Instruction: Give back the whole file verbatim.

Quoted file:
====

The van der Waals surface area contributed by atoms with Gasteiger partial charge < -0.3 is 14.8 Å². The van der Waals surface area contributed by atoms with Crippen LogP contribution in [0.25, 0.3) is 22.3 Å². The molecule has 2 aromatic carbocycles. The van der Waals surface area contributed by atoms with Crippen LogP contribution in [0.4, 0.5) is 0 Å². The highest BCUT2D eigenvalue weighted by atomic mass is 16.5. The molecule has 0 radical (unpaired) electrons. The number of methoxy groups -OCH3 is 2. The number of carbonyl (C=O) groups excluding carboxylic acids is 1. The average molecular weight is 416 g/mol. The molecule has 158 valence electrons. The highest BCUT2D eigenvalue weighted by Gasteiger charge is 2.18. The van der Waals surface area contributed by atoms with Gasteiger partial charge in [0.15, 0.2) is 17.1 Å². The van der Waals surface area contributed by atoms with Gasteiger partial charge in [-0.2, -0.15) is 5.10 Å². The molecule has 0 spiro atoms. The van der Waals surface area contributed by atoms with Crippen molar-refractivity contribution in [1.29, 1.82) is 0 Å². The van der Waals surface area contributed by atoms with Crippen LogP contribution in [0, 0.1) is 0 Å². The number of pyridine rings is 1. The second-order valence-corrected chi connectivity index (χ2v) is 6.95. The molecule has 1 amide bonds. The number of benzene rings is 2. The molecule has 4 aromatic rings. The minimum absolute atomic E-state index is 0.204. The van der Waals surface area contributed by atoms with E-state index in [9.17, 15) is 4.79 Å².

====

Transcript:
The van der Waals surface area contributed by atoms with Gasteiger partial charge < -0.3 is 14.8 Å². The van der Waals surface area contributed by atoms with Crippen LogP contribution in [0.25, 0.3) is 22.3 Å². The molecule has 2 aromatic carbocycles. The van der Waals surface area contributed by atoms with Crippen LogP contribution in [0.4, 0.5) is 0 Å². The highest BCUT2D eigenvalue weighted by atomic mass is 16.5. The molecule has 0 radical (unpaired) electrons. The number of methoxy groups -OCH3 is 2. The number of carbonyl (C=O) groups excluding carboxylic acids is 1. The average molecular weight is 416 g/mol. The molecule has 158 valence electrons. The highest BCUT2D eigenvalue weighted by Gasteiger charge is 2.18. The van der Waals surface area contributed by atoms with Gasteiger partial charge in [0.15, 0.2) is 17.1 Å². The van der Waals surface area contributed by atoms with Gasteiger partial charge in [-0.2, -0.15) is 5.10 Å². The molecule has 0 spiro atoms. The van der Waals surface area contributed by atoms with Crippen molar-refractivity contribution in [1.29, 1.82) is 0 Å². The van der Waals surface area contributed by atoms with Crippen LogP contribution in [0, 0.1) is 0 Å². The number of pyridine rings is 1. The second-order valence-corrected chi connectivity index (χ2v) is 6.95. The molecule has 1 amide bonds. The number of benzene rings is 2. The molecule has 4 aromatic rings. The minimum absolute atomic E-state index is 0.204. The van der Waals surface area contributed by atoms with E-state index in [9.17, 15) is 4.79 Å².